John Michell was a polymath: the first person in history to suggest black holes could exist; the first to suggest that earthquakes are caused by movements of rocks miles below the earth’s surface; and the first to suggest that the force between two magnets is governed by an inverse square law.
He invented the torsion balance to weigh our planet. He used probability theory to reveal that some star groupings are non-random and therefore perhaps held together by gravity.
Michell’s Lifetime in Context
John Michell was born on December 25, 1724 in the village of Eakring, Nottinghamshire, England, UK. His mother was Obedience Gerrard. His father was Gilbert Michell, a Church of England priest. John was the eldest of their three children, all of whom were schooled at home to a very high standard.
Michell, who seems to have had an early interest in mathematics, chose to go to the University of Cambridge, beginning in June 1742, age 17. The university was famous for Isaac Newton’s epoch-changing breakthroughs in the late 1600s. It was also the obvious choice for anyone interested in mathematical sciences because of its interpretation of the law.
The law said university undergraduate courses had to consist of two years of Logic and one of Philosophy. Cambridge said that Mathematics was Logic and taught it for two years. Instead of General Philosophy, there were classes in Natural Philosophy (Science). Much of the curriculum actually consisted of Newtonian Mathematics and Newtonian Natural Philosophy. Michell mixed his studies with paid employment at the university and obtained a bachelor’s degree with first class honors in 1748, age 23.
Cambridge Academic Career
The following year, Michell was elected a fellow of Queens’ College, Cambridge, where he lectured for 15 years, teaching subjects as diverse at Geometry, Hebrew, Theology, and Greek. He also took further degrees including, at age 36, a Bachelor of Divinity in 1761. In his final two years he was a Geology professor.
Michell stayed at Cambridge for a total of 21 years. He left in 1763 to become a clergyman. He left Cambridge because fellows of the university were required to be single and he wanted to get married.
The Science of John Michell
Inverse Square Law of Magnetism
In 1750, Michell published a short book: A Treatise of Artificial Magnets.
In it he said an inverse square relationship governs the forces of attraction and repulsion between the poles of different magnets. So, for example, if you double the distance between magnets, the force between them decreases by a factor of four.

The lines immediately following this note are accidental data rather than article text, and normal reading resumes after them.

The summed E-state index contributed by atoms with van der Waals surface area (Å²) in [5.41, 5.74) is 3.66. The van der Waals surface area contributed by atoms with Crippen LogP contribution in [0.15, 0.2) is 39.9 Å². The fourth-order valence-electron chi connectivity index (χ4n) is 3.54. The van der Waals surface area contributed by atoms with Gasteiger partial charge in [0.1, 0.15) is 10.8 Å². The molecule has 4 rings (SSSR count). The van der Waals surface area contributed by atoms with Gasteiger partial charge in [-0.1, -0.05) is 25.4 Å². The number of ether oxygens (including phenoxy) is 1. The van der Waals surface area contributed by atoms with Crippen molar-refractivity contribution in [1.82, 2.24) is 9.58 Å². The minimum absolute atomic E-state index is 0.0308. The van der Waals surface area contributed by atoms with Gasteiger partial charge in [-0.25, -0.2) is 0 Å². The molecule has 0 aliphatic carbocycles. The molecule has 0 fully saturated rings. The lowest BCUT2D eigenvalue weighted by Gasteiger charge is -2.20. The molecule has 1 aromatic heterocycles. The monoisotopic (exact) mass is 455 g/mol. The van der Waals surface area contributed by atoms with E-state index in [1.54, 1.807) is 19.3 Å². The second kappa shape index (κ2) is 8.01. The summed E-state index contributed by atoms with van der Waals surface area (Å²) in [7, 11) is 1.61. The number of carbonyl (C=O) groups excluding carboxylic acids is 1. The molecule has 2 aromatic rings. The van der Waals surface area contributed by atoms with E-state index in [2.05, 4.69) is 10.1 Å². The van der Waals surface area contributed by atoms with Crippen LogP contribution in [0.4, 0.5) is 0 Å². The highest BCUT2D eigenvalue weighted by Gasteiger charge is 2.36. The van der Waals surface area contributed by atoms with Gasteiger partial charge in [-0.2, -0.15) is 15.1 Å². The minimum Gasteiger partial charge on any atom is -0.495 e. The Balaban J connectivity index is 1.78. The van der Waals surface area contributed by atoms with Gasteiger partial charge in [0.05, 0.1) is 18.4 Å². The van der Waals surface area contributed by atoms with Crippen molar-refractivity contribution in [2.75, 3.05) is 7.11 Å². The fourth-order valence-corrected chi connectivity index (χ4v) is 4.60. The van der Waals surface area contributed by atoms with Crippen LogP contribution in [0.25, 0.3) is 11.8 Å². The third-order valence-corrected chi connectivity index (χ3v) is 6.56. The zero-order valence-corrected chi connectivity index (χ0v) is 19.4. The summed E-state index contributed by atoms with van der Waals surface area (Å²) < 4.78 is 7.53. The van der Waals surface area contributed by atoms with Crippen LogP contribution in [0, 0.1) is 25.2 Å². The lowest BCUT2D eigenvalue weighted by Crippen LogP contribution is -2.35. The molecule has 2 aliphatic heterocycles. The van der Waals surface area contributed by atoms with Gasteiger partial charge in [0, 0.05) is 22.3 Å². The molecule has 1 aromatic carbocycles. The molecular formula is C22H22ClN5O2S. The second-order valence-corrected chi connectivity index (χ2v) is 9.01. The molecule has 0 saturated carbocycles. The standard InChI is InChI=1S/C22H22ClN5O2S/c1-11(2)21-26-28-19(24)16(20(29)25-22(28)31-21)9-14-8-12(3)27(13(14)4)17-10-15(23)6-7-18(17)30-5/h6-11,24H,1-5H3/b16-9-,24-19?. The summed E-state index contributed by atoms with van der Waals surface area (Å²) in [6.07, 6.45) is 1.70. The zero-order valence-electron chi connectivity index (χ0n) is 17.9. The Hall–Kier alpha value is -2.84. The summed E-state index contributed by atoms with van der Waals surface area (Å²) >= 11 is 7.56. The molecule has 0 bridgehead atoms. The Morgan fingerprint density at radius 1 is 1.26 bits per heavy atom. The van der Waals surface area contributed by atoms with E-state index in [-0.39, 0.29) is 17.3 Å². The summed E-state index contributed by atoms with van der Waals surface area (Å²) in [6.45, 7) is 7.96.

Michell said he made the claim on the basis of his experiments, but more work was needed:
The credit for the discovery of the inverse-square law for both magnets and electric charges is usually given to Charles-Augustin de Coulomb, who published his work in 1785.
In 1750, when magnetic needles were needed, they were made from magnetite, a naturally occurring iron oxide. Magnetic needles were used, for example, in navigation at sea and on land; miners used them to search for veins of iron; and surveyors used them to guide tunnel construction. They were expensive.
Michell discovered that by stroking strips of steel with existing magnets he could create permanent magnets that were stronger than the original magnets. Magnets produced in this way were much cheaper than naturally occurring magnets.
In 1759, after studying reports of the devastating earthquake and tsunami which destroyed Portugal’s capital city Lisbon in 1755, Michell wrote his own report. He did not confine himself to the Lisbon quake. He described common features of earthquake prone regions all over the world.
In a time when the scientific understanding of earthquakes was extremely poor, Michell made some real progress.
He noted that major shocks are always followed by aftershocks.
He was the first person in history to propose that earthquakes are caused by “shifting masses of rock miles below the surface.” He was also the first to write that earthquakes can travel long distances as waves:
He observed that the source of the Lisbon earthquake seemed to have been under the sea, resulting in the tsunami that struck the city adding to its destruction. (The bay emptied of water, which then came rushing back in, in a huge flood.)